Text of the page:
Stacking is a popular topic in physician contract compliance, and for good reason. While overpayments, such as paying higher than FMV or paying for too many hours in administrative agreements, can be easy to spot sometimes payments that look reasonable in one agreement are not reasonable when looked at in aggregate across all agreements.
Stacking has come to greater prominence following an OIG advisory opinion that defines problematic compensation structures. These stacking structures can easily occur when a physician or group has multiple agreements with a hospital for coverage, administrative, or medical director services. While the agreement may be compliant when considered independently, when taken in total, payment may be greater than 90th percentile or the time commitment, particularly in the context of the physician’s clinical practice, requires more hours per year than full time! Stacking may additionally occur if an emergency department call payment rate is based on opportunity cost of assumed lost private practice income but the physician or group is not actually suffering losses.
Despite the challenges that the risk of stacking can create, an organization can take clear approaches to develop best practices and review procedures to avoid stacking. A first major step should be to develop policies and review procedures, targeted towards physicians who hold more than one position or who perform more than one service. These policies should focus on diligent administrative time tracking, reviewing and monitoring restricted call payments, establishing guidelines and payment caps for physicians being paid for two simultaneous call positions, and staying aware of physicians receiving multiple emergency department call payments.
Preparing for a physician contract negotiation can present many challenges. Maintaining best practices and having clear strategies for every negotiation can help smooth out organizational processes and ensure the eventual contract remains compliant. Use these 9 key tips from MD Ranger for your next physician contract negotiations:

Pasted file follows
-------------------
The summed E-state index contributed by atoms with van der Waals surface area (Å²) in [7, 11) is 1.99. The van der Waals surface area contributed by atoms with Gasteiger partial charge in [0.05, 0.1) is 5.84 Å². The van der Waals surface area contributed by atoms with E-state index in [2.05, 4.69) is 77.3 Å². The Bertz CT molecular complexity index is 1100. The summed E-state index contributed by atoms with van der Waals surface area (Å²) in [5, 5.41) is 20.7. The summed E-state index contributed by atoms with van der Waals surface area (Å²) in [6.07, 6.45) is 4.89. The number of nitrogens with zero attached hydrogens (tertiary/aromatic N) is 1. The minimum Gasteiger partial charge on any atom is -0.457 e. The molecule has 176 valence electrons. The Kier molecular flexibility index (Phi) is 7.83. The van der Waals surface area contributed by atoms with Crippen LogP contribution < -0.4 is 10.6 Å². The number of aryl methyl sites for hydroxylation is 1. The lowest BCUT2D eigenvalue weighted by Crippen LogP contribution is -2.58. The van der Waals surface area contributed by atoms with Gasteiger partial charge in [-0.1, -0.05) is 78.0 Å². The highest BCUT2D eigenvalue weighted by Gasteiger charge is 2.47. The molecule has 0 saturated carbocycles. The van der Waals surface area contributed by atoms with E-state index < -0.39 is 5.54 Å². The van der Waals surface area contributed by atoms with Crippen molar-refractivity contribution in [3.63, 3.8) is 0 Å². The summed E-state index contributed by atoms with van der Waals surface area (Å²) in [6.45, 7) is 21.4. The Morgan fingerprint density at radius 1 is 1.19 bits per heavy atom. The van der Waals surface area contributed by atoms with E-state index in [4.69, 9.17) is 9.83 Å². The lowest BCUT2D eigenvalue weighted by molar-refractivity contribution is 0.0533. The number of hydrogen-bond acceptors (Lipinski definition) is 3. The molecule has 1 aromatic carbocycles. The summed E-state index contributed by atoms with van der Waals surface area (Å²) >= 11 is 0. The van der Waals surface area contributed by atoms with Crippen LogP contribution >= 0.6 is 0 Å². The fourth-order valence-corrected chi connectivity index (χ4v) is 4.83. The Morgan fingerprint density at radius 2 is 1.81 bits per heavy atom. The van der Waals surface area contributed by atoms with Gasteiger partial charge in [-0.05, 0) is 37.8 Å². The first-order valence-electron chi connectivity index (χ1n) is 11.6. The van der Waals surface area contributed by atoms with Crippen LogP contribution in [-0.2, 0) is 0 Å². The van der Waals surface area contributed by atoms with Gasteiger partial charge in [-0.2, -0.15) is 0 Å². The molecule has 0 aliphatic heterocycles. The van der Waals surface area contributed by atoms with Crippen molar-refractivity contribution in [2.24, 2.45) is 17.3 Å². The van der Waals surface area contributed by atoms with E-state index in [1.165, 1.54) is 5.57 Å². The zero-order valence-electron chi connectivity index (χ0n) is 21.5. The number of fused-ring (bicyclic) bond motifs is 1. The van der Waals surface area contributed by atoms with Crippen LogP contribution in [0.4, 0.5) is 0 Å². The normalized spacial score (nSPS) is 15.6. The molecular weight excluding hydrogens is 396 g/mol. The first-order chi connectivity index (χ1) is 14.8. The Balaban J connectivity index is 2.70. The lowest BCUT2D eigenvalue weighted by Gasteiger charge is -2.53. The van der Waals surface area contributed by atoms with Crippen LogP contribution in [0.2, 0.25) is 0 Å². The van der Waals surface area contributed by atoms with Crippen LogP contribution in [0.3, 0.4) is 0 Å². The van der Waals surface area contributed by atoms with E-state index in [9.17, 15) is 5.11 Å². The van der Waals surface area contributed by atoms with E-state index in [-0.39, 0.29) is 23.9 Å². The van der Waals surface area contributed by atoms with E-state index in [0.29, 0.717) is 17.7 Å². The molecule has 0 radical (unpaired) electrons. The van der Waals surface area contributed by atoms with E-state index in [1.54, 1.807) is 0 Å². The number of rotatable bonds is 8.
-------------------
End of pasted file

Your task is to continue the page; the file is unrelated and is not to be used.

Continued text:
- Review All Prior and Existing Agreements: Review the contract in question, as well as all prior contracts with the physician and/or group, including key terms and the scope of services. If the negotiation is for a new arrangement, familiarize yourself with what has already been offered to the provider and the proposed scope of services.
- Check if Additional Contracts Exist: Investigate whether additional contracts with the provider exist, because multiple contracts with the same physician or group can sometimes lead to overpayments associated with “stacking” arrangements. Keep careful documentation of total payments to a single physician or group.
- Establish Goals and Objectives: Determine the ideal outcome for your organization and know where you can and can’t compromise in the negotiation. Strategize ahead of time to anticipate and understand the provider’s goals for the negotiation.
- Have a Draft Job Description Prepared: Defining the scope of the job and reviewing it internally will help to set expectations and to anticipate questions from the provider.
- Research the Market: Doing due diligence and researching your market is critical for establishing commercial reasonableness, staying within FMV ranges, and understanding factors that could affect payments like trauma status or heavier call burden.
- Consider Alternatives: Make sure to anticipate and plan for pushback from the provider on any sticking points in the negotiation.
- Review Contracting and Compliance Guidelines: Consider reviewing your organization’s contracting and compliance guidelines. If your organization doesn’t have guidelines in place, put their creation on your compliance to-do list. Guidelines help create objectives standards and can limit feelings of favoritism.